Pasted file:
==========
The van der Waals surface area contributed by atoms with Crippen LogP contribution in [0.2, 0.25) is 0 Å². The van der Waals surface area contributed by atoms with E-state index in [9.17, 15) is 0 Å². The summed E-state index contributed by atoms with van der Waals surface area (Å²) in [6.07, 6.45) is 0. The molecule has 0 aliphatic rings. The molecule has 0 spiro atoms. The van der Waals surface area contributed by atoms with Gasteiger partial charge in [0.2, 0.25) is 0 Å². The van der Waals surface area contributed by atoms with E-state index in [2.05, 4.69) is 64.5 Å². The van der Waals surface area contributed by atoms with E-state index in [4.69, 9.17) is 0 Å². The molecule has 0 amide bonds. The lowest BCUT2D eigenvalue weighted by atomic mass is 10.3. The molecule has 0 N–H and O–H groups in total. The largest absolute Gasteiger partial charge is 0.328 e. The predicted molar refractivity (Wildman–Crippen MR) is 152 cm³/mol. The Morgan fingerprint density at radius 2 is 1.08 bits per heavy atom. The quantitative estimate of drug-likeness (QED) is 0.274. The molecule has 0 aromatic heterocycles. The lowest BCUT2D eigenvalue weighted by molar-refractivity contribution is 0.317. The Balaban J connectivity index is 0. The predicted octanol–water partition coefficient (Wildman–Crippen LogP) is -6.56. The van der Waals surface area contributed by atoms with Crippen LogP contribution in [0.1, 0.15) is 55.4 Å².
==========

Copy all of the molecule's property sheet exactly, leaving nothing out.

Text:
The van der Waals surface area contributed by atoms with Crippen LogP contribution in [0.2, 0.25) is 0 Å². The van der Waals surface area contributed by atoms with E-state index in [9.17, 15) is 0 Å². The summed E-state index contributed by atoms with van der Waals surface area (Å²) in [6.07, 6.45) is 0. The molecule has 0 aliphatic rings. The molecule has 0 spiro atoms. The van der Waals surface area contributed by atoms with Gasteiger partial charge in [0.2, 0.25) is 0 Å². The van der Waals surface area contributed by atoms with E-state index in [2.05, 4.69) is 64.5 Å². The van der Waals surface area contributed by atoms with E-state index in [4.69, 9.17) is 0 Å². The molecule has 0 amide bonds. The lowest BCUT2D eigenvalue weighted by atomic mass is 10.3. The molecule has 0 N–H and O–H groups in total. The largest absolute Gasteiger partial charge is 0.328 e. The predicted molar refractivity (Wildman–Crippen MR) is 152 cm³/mol. The Morgan fingerprint density at radius 2 is 1.08 bits per heavy atom. The quantitative estimate of drug-likeness (QED) is 0.274. The molecule has 0 aromatic heterocycles. The lowest BCUT2D eigenvalue weighted by molar-refractivity contribution is 0.317. The Balaban J connectivity index is 0. The predicted octanol–water partition coefficient (Wildman–Crippen LogP) is -6.56. The van der Waals surface area contributed by atoms with Crippen LogP contribution in [0.1, 0.15) is 55.4 Å².